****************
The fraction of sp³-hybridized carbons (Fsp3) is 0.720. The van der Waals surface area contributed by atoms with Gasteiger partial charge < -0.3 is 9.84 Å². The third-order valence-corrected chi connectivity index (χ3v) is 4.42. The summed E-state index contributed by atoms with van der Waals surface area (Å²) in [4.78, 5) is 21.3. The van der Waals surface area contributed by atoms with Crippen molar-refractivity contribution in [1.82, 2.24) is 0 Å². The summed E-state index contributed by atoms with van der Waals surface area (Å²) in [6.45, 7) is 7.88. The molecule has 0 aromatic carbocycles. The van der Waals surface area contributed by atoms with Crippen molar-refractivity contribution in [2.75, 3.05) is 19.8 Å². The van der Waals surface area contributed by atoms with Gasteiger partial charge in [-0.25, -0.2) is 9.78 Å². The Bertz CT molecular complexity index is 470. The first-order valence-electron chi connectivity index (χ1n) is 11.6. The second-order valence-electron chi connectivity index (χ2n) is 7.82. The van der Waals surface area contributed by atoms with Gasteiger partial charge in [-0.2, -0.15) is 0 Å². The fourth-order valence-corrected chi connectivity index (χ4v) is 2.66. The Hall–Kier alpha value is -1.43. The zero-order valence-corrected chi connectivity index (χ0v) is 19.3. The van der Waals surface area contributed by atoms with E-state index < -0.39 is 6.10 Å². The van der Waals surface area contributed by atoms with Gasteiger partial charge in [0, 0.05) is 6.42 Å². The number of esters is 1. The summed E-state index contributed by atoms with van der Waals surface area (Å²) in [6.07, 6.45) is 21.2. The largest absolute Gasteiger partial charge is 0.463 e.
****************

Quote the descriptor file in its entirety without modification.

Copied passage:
The fraction of sp³-hybridized carbons (Fsp3) is 0.720. The van der Waals surface area contributed by atoms with Gasteiger partial charge < -0.3 is 9.84 Å². The third-order valence-corrected chi connectivity index (χ3v) is 4.42. The summed E-state index contributed by atoms with van der Waals surface area (Å²) in [4.78, 5) is 21.3. The van der Waals surface area contributed by atoms with Crippen molar-refractivity contribution in [1.82, 2.24) is 0 Å². The summed E-state index contributed by atoms with van der Waals surface area (Å²) in [6.45, 7) is 7.88. The molecule has 0 aromatic carbocycles. The van der Waals surface area contributed by atoms with Crippen molar-refractivity contribution in [2.75, 3.05) is 19.8 Å². The van der Waals surface area contributed by atoms with Gasteiger partial charge in [-0.25, -0.2) is 9.78 Å². The Bertz CT molecular complexity index is 470. The first-order valence-electron chi connectivity index (χ1n) is 11.6. The second-order valence-electron chi connectivity index (χ2n) is 7.82. The van der Waals surface area contributed by atoms with Gasteiger partial charge in [-0.2, -0.15) is 0 Å². The fourth-order valence-corrected chi connectivity index (χ4v) is 2.66. The Hall–Kier alpha value is -1.43. The zero-order valence-corrected chi connectivity index (χ0v) is 19.3. The van der Waals surface area contributed by atoms with E-state index < -0.39 is 6.10 Å². The van der Waals surface area contributed by atoms with Gasteiger partial charge in [0, 0.05) is 6.42 Å². The number of esters is 1. The summed E-state index contributed by atoms with van der Waals surface area (Å²) in [6.07, 6.45) is 21.2. The largest absolute Gasteiger partial charge is 0.463 e.